Soil types influence predictions of soil carbon stock recovery in tropical secondary forests

Pandolfo Paz, Claudia, Goosem, Miriam, Bird, Michael, Preece, Noel, Goosem, Steve, Fensham, Rod, and Laurance, Susan (2016) Soil types influence predictions of soil carbon stock recovery in tropical secondary forests. Forest Ecology and Management, 376. pp. 74-83.

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Tropical forests are major sinks of terrestrial carbon (C) both above- and below-ground. As a consequence their destruction and degradation is considered the second largest anthropogenic source of carbon dioxide to the atmosphere. Also contributing to the changing dynamics of the global carbon cycle is the widespread and significant expansion of secondary forest. Secondary forests that colonise abandoned agricultural lands can potentially recover above-ground C stocks to historical levels in a few decades. However, the dynamics of below-ground C stored as soil C stocks are unaccounted for in several tropical regions. Similarly, although parent materials are known to differ in chemical and physical properties, little is known about the relationships of soil C stocks with environmental predictors and whether they interact with soil types during natural forest regeneration. We investigated whether soil organic carbon (SOC) stocks change with secondary forest age in two contrasting soil types (derived from either basalt or granite). Soil and vegetation parameters were analysed to determine the best predictors of SOC stock changes in secondary forests. SOC stocks from 24 secondary forests (up to 69 years since pasture abandonment) were compared with those from active pastures and mature forests. We found that clay-rich soils (originating from basalt parent material) store higher amounts of SOC, although these stocks remain unchanged as secondary forests matured. In contrast, SOC stocks in granite soils tend to be lower in young secondary forests and increase rapidly to levels comparable to mature forests. Moreover, our analysis indicated that soil pH and woody plant diversity are strong candidates as predictors of SOC stock variations, yet it appears this is within the context of soil type. Our results support the contention that models predicting SOC stocks during forest succession should not rely only on secondary forest age. Instead, predictions of SOC stocks can be improved with the inclusion of basic information on vegetation cover and soil type (especially soil texture).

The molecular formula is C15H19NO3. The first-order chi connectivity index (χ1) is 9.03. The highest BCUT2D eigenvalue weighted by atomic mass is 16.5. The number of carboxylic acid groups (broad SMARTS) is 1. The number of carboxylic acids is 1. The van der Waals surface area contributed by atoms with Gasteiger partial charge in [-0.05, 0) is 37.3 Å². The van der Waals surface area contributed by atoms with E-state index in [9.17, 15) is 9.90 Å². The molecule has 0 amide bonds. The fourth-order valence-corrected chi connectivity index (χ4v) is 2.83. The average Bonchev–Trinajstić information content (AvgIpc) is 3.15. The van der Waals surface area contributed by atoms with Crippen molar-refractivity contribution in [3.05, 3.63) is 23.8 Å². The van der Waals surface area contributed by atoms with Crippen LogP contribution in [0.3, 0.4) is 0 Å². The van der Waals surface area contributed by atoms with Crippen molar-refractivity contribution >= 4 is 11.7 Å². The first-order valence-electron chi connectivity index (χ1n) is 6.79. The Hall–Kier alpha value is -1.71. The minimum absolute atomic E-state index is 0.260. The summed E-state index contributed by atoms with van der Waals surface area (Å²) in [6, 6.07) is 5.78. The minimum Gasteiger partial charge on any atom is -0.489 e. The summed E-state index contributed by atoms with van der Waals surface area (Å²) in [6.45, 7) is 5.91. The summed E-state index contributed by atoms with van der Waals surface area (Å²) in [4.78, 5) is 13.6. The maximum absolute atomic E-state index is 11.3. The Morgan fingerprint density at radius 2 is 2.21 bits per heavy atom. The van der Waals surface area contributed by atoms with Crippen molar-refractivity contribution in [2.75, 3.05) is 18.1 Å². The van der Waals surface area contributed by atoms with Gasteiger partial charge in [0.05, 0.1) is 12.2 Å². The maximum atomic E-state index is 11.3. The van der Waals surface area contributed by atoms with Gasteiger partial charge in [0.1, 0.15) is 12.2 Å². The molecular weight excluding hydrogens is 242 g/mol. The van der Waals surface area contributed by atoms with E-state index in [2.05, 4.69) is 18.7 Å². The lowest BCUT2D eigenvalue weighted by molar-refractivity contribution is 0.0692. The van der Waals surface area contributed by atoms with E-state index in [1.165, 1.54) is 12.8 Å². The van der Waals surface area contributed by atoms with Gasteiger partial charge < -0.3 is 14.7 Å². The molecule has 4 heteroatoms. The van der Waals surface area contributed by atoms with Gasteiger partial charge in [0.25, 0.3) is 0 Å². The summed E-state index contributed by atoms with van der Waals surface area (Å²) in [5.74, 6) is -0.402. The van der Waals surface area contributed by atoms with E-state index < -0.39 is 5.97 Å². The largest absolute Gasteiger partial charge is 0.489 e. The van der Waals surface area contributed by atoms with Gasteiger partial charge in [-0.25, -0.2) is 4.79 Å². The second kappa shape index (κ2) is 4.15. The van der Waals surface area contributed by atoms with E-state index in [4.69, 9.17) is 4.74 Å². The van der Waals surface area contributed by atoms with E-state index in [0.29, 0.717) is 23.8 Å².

Item ID: 47682
Item Type: Article (Research - C1)
ISSN: 1872-7042
Keywords: soil organic carbon (SOC); regrowth forests; abandoned pastures; wet tropics; Australia
Funders: Australian Postgraduate Award, Australian Research Council (ARC), Queensland Herbarium
Projects and Grants: ARC Linkage Grant LP110201093, ARC Future Fellowship
Date Deposited: 12 Mar 2017 22:31
FoR Codes: 41 ENVIRONMENTAL SCIENCES > 4104 Environmental management > 410401 Conservation and biodiversity @ 25%
41 ENVIRONMENTAL SCIENCES > 4104 Environmental management > 410405 Environmental rehabilitation and restoration @ 25%
31 BIOLOGICAL SCIENCES > 3103 Ecology > 310302 Community ecology (excl. invasive species ecology) @ 50%
SEO Codes: 96 ENVIRONMENT > 9612 Rehabilitation of Degraded Environments > 961203 Rehabilitation of Degraded Forest and Woodlands Environments @ 50%
96 ENVIRONMENT > 9603 Climate and Climate Change > 960302 Climate Change Mitigation Strategies @ 50%
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